Carbon Trading Online, Part 1: Eco-Aware Commerce

The virtual world of the Internet has become a hotbed of activity designed to ease the real-world pollution problem.

The Chicago Climate Exchange, or CCX, is a regulated exchange whose members are committed to cutting their emissions. It is the only cap-and-trade system in North America for six greenhouse gases.

CCX members, who represent a cross-section of the world economy, including government agencies, contract to reduce greenhouse-gas emissions through a voluntary compliance regimen that sets yearly emission targets and brings in third-party auditors for verification that goals are met.

Members who meet or beat the standards can bank — or sell — their surpluses. Those who exceed the targets have to purchase contracts on the exchange. Each contract represents 100 metric tons of CO2 equivalent. Contracts are comprised of 1) exchange allowances, issued to members to match their emission baselines; and 2) offsets, which are determined by qualifying offset projects.

The CCX, which also operates a futures division — the Chicago Climate Futures Exchange — is a sister company to the European Climate Exchange.

Like many exchanges, CCX is an electronic trading platform, which means the Internet is crucial to its operations.

Hundreds of Members

Members number in the hundreds — from major manufacturers such as Ford Motor to chemical giants like DuPont, to numerous municipalities and the state governments of Illinois and New Mexico.

“They’re kind of like a stock market, and they also set the rules and protocols, because there’s no other entity to do it,” Liz Mathern, program specialist with the North Dakota Farmers Union’s carbon credit program, told the E-Commerce Times.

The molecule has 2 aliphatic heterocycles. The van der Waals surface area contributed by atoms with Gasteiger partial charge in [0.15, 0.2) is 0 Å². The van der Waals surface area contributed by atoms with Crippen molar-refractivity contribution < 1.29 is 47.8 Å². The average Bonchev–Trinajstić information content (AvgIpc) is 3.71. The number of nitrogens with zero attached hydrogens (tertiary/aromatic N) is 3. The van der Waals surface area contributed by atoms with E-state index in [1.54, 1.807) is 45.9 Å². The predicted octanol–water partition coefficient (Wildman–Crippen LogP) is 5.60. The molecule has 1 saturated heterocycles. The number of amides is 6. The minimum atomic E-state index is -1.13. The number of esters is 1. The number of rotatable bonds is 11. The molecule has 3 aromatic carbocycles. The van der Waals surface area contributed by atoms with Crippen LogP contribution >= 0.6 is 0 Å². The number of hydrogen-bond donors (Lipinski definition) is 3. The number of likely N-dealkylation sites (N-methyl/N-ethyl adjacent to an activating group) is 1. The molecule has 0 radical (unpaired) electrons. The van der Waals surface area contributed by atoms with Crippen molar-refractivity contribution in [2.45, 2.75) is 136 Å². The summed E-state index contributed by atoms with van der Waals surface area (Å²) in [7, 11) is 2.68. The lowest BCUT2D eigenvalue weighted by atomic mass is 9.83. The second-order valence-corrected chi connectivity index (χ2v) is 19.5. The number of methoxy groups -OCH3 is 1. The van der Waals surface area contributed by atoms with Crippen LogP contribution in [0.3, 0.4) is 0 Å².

The NDFU’s Carbon Credit Program has been an exchange member for three years, and the system works, Mathern said.

“We really approach this as a service to farmers and ranchers,” she commented. “We think they’re very pleased with its success. The farmers union has a long history with co-ops and elevators and other types of ag support, whether it’s fuel or whatever sells. This is another way to sell another commodity. They can’t deal with thousands of farmers and ranchers, so you have to go through one aggregator.”

The concept is still fairly new and may take some time to catch on, said Laura DiDio, principal of Information Tech Intelligence Corp.

“I don’t think the market has really coalesced around this,” DiDio told the E-Commerce Times. “I don’t think a trend is going. It’s still very early.”

There are two basic markets for carbon offsets right now. “One is the overarching compliance market, like businesses or governments buying these things so they can be in compliance, with a cap, if you will, of CO2 they’re allowed to emit,” Didio said. “A lot of companies are probably over [the limits]. Going back to 2007, you had about (US)$7 billion worth of carbon offsets purchased in the compliance market. That represents over 2 billion tons of CO2 reduction.”

The other market is what DiDio called the “secondary market” of companies “trying to be proactive” about going green.

“So, you find these, whether an individual or charity or government, [are] purchasing on their own, so they’re voluntarily reducing greenhouse emissions, whether for cooling costs, transportation or electricity,” she said.

Glimpse Into the Future

Though the system is voluntary, it may not stay that way, DiDio said.